Emily Bart, Junior handler – Paris, Texas

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Playing in the ring
Sep 2nd, 2008 | By DS Staff | Category: Two-Minute Trainer

You might expect a tip about “training in the ring, but what obedience judges like to see in the ring is teamwork. The very core of obedience is the dog and handler working as a team. So how can we get the most out of our dogs during a performance? Well, aside from performing the required exercises, there is a lot of in-between time during which you can connect with your dog. So when you have to move between exercises, use that time to be creative. Okay, you can’t bring toys or food into the ring, but you have your arms and legs, canes or wheelchairs that you can use as tools to get your dog in the groove.

Make sure what you choose is something your dog enjoys doing. Some dogs like to jump up, but others would rather keep their feet on the ground. How about teaching your dog to circle you? When you are en route to heel free from the stand for exam, for example, start walking and give a subtle cue to have your dog circle you. I have taught my softer springer to drive to my hand and this has worked very well. She has learned that the first hand touch does not always pay (get a click and treat) so I ask for more and she gets pushier and bolder with each nose touch. I vary it: the first one might get a big treat, but sometimes it takes three nose touches to get the treat.

playing_in_the_ring two min trainer

She always has four feet on the ground and it is much more controlled and less obvious than holding your hand up high and saying Touch, touch. Another fun stress-reliever can be used after a recall exercise is finished (including the finish), which occurs in one fashion or another from Novice to Utility. Turn and face your dog and ask him to go through your legs and return to heel position. The bonus part of this game is that it also teaches your dog to get back into heel position with some fun. These games should be taught as much as you work on teaching the regular exercises. As they are stress relievers, your dog should think they’re the most fun thing to do and be rewarded very highly with a tug toy or some high-value food.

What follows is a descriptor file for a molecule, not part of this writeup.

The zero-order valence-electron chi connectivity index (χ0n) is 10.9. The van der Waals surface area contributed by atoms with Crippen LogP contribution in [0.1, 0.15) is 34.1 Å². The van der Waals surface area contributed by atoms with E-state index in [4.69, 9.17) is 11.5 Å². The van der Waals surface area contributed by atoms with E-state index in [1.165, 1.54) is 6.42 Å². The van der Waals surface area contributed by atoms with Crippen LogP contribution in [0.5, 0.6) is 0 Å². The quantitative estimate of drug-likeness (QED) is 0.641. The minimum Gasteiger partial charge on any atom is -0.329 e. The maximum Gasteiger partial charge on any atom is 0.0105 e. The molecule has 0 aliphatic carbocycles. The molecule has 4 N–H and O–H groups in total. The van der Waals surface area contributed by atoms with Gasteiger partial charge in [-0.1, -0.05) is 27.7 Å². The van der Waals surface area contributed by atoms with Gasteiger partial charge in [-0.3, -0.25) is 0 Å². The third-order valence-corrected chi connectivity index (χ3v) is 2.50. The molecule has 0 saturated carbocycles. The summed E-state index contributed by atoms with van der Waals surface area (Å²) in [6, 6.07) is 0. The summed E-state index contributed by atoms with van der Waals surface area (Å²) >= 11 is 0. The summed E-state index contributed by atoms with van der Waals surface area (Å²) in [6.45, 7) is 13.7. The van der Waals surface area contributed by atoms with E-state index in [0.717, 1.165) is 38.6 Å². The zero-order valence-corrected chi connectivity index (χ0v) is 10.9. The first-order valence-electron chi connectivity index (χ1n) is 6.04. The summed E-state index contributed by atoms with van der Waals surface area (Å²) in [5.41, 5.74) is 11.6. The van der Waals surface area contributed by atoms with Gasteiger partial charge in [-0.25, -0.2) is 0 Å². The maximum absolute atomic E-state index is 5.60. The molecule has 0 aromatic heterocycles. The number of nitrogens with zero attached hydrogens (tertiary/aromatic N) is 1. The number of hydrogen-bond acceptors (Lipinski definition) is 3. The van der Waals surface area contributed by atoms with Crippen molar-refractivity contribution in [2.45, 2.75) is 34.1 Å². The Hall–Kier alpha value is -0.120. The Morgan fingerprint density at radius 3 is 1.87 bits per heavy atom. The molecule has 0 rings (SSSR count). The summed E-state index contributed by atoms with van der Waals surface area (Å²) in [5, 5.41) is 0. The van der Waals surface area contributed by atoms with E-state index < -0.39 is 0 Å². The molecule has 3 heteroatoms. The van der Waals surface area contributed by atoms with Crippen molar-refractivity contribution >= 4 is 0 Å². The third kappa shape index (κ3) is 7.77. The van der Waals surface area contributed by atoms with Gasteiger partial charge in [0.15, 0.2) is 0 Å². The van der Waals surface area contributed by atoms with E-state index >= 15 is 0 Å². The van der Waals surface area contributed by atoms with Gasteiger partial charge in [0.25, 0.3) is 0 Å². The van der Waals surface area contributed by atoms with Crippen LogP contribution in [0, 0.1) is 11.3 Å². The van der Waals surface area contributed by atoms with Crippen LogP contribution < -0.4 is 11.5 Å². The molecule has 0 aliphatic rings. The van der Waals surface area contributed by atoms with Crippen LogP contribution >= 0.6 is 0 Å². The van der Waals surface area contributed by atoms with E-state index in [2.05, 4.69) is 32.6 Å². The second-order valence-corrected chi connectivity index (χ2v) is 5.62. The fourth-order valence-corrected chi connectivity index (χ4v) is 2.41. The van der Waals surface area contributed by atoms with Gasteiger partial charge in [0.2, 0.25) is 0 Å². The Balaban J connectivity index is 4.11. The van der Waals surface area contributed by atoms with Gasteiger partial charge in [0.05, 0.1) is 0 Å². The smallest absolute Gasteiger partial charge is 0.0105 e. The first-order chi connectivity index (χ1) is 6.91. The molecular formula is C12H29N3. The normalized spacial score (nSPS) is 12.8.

Michelle Armitage – Ottawa, Ontario
CKC Obedience judge and competitor

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Giving the handler a “time-out”
Aug 25th, 2008 | By DS Staff | Category: Two-Minute Trainer

I’ll be the first to admit that we sometimes get frustrated while training our dogs. Here are a few ways to cool down during a difficult training session that will actually benefit both you and your dog in the end.

• Be aware of when a “time-out” needs to be taken. Not for them, but for you. Get something to drink and turn on the radio. Spend the next five or 10 minutes just sitting with your dog. On a time-out you should not leave your dog, because it is not a time-out for him. Go back through the sequence or skill in your head and think of tips that friends and trainers have given you when it comes to trouble-shooting that particular area.

Take a few moments to throw a ball or play tug with your dog. It will help you temporarily forget about the problem so you can approach it with a fresh mind. For high-energy dogs, it helps take the edge off their stress and helps them concentrate.

Last but not least, remember to end the training session with something good for both of you. No matter how many times you take a time-out to re-group and re-look at a problem, end your training with something that will make both you and your dog want to go back out on the field the next day.
Emily Bart, Junior Handler – Paris, Texas

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Recent Posts | By DS Staff | Category: Two-Minute Trainer:
Trial by tire
Weave at a distance
Playing in the ring
Double up
Courses inspired by USDAAs 2007 World Cynosport Games